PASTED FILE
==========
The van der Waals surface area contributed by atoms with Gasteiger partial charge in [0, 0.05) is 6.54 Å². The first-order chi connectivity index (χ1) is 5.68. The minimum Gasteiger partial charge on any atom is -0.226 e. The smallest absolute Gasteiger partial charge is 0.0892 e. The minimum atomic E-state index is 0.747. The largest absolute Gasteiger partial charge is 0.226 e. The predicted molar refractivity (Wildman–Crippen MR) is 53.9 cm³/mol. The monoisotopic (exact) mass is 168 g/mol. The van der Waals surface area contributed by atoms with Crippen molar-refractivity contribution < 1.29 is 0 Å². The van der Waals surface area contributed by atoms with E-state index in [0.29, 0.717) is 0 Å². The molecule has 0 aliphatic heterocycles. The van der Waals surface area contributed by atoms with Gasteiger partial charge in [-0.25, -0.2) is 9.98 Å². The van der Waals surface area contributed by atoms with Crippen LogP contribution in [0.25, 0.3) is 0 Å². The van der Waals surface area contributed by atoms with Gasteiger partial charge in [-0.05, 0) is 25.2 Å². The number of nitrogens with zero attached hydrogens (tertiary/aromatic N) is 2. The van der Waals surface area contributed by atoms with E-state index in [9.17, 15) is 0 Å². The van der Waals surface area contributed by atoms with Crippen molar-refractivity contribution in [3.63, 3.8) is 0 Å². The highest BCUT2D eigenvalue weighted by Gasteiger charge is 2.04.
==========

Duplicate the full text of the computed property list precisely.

The van der Waals surface area contributed by atoms with Gasteiger partial charge in [0, 0.05) is 6.54 Å². The first-order chi connectivity index (χ1) is 5.68. The minimum Gasteiger partial charge on any atom is -0.226 e. The smallest absolute Gasteiger partial charge is 0.0892 e. The minimum atomic E-state index is 0.747. The largest absolute Gasteiger partial charge is 0.226 e. The predicted molar refractivity (Wildman–Crippen MR) is 53.9 cm³/mol. The monoisotopic (exact) mass is 168 g/mol. The van der Waals surface area contributed by atoms with Crippen molar-refractivity contribution < 1.29 is 0 Å². The van der Waals surface area contributed by atoms with E-state index in [0.29, 0.717) is 0 Å². The molecule has 0 aliphatic heterocycles. The van der Waals surface area contributed by atoms with Gasteiger partial charge in [-0.25, -0.2) is 9.98 Å². The van der Waals surface area contributed by atoms with Crippen LogP contribution in [0.25, 0.3) is 0 Å². The van der Waals surface area contributed by atoms with Gasteiger partial charge in [-0.05, 0) is 25.2 Å². The number of nitrogens with zero attached hydrogens (tertiary/aromatic N) is 2. The van der Waals surface area contributed by atoms with E-state index in [9.17, 15) is 0 Å². The van der Waals surface area contributed by atoms with Crippen molar-refractivity contribution in [3.63, 3.8) is 0 Å². The highest BCUT2D eigenvalue weighted by Gasteiger charge is 2.04.